Hurdler Anna Cockrell Built NFL Tough


When 18-year-old Anna Cockrell toes the line this weekend for the 60-meter hurdles at the Camel City Elite Invite, she will share the track with a rock star line-up of Olympians and World Championships medalists.

But the senior at Providence Day School in North Carolina isn't intimidated by professional athletes. Her older brother, Ross, just landed a contract extension as a cornerback for the Pittsburgh Steelers.

Anna's never been scared of Ross.

Why run scared now?


Who is Anna Cockrell?


Anna Cockrell is the reigning Pan-American Junior Athletics Champion for the 400-meter hurdles.

She accomplished the feat in Canada last summer, the tail end of a whirlwind outdoor season that saw her run 56.67 to become the fifth-fastest high schooler in history. That time would win many state championship titles in the flat 400m. She has met the USATF Olympic Trials standard in the event and is just milliseconds off the time required to run in the Olympic Games.

The five-time All-American is also one of the fastest preps of all-time in the 60-meter hurdles and the 100-meter hurdles. 

"She's so young in both hurdles [events]," Providence Day School Coach Carol Lawrence says. "There's not really one 'best one' yet, because this is really five years of working on properly hurdling. It takes time to develop -- at 26, 27 years old, they're not peaking yet. She hasn't reached anywhere close to her potential yet."

But maybe she came a step closer in Canada -- Edmonton, to be exact -- to at least realizing what that potential could be.

"I think I've grown a lot, having to adjust to a different place, time zone, different food," she says. "The moment that stands out the most to me was the first or second day in Canada.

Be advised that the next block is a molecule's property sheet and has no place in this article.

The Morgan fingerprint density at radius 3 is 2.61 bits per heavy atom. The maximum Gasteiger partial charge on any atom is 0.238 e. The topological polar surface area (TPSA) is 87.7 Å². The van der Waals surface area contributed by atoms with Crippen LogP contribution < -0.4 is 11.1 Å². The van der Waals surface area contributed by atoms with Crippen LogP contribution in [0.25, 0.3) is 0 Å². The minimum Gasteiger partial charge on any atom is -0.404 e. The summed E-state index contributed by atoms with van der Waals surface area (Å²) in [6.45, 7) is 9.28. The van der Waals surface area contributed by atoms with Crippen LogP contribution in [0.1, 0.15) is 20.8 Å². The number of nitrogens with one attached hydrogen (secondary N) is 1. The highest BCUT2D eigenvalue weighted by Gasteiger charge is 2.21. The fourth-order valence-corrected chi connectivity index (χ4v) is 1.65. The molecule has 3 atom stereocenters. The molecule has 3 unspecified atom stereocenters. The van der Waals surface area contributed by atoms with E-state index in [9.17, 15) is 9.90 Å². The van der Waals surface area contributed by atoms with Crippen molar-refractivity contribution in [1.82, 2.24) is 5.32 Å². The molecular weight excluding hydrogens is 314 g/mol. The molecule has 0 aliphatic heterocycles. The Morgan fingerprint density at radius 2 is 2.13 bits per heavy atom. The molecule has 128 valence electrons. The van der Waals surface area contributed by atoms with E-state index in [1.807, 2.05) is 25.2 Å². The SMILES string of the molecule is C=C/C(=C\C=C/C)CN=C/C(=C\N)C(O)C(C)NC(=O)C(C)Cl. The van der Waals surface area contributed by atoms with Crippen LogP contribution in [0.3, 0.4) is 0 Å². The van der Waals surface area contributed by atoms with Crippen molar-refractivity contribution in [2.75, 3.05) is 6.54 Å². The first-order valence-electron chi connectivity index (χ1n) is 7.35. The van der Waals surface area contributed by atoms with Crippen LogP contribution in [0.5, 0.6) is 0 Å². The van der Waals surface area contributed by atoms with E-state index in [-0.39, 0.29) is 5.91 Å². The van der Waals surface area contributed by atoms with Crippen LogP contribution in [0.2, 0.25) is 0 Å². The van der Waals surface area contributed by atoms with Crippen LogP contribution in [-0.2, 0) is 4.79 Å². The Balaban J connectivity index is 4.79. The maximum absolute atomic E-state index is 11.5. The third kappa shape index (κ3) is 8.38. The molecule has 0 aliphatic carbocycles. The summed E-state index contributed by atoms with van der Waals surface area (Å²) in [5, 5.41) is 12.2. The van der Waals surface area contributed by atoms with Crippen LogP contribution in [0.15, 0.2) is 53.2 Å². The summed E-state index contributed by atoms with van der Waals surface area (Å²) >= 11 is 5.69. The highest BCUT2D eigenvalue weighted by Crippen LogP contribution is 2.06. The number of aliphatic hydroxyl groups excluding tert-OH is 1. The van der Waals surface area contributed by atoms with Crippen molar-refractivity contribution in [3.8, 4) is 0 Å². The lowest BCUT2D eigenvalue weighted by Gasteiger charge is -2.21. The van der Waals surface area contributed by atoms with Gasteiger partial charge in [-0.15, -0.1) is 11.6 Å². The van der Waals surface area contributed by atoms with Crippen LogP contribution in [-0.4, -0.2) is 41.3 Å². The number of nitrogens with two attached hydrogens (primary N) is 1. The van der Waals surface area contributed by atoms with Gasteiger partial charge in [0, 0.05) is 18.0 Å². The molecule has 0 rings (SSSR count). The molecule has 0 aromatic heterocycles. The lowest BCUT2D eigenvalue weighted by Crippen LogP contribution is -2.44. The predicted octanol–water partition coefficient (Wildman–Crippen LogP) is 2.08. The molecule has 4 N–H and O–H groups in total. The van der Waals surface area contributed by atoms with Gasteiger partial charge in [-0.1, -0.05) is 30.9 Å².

Cockrell's self-reliance is the end product of years of guidance and training.

Lawrence remembers one of the pair's first years at New Balance Nationals in neighboring Greensboro, N.C. -- either Anna's freshman or sophomore year.

"It was one of those nerve-wracking times," Lawrence says. "I said, 'I have to say something here,' and I just turned on Beyoncé. Beyoncé is her alter ego."

And "Get Me Bodied" is her favorite song.

Whichever year it was, the tactic worked -- Cockrell made her first national final as a freshman and earned her first All-American honor as a sophomore. 


Losing Isn't Her MO 

There are three Cockrell siblings: Ross, Ciera, Anna; three little bundles of energy that could only have sprung from a gene pool of athletes.

Dad, Keith, was a football star at Columbia University, and Mom, Serena, was a prep gymnast and track athlete ("not even close to the level that my kids are at"), but they don't take sides in the sibling turf wars.

Ross, the oldest, was short and scrawny -- but told anyone who would listen that he will play in the NFL one day.

Mom says the lot of them weren't much more than a mix of knees and elbows -- "the skinniest, scrawniest kids on the face of the Earth; it looked like you could break them in half."

Ross is six years older than Ciera, who is one year older than Anna. The girls are inseparable; automatic teammates. Ciera and Anna vs. Ross: basketball, football, who can get the ball in the window sill.

When the girls lost -- which, inevitably, they did to the brother five years their senior -- Ciera didn't care.

But Anna...

"We were always tacked to lose," Ciera remembers. "He was five years older than me, six years older than Anna, but she would never take losses easily against Ross. If we lost, she would go and attack Ross. 'You cheated, this isn't fair!' She'd be scratching on him, biting on him.

"I take my losses. He's got strength on me, height on me, weight on me. 'We'll take him next time,' I'd say and go inside. But that wasn't Anna's MO."


'It Was Historic That Night'


"Ross had a football in his hand as soon as he could hold anything," Serena says.

But the girls took longer to find their respective specialties (track for Anna, volleyball for Ciera) and dabbled in a little bit of everything, including gymnastics and basketball… where Coach Dad took the reins. For a year or so, at least.

One night, Serena cooked dinner.

The patriarch, Keith, and all three children bound through the door in various states of distress that -- years later -- Serena recalls with hilarity.

"Anna - she has the stronger personality - she is the first one coming home and she's like, 'I don't know why he even tries to coach us! He can't tell us what to do!"

Ciera was in tears.

Ross tried to reason -- "He can't coach them like he coached me, they're girls. You can't make them do suicide drills because they're on the side talking!"

Last one in -- Dad.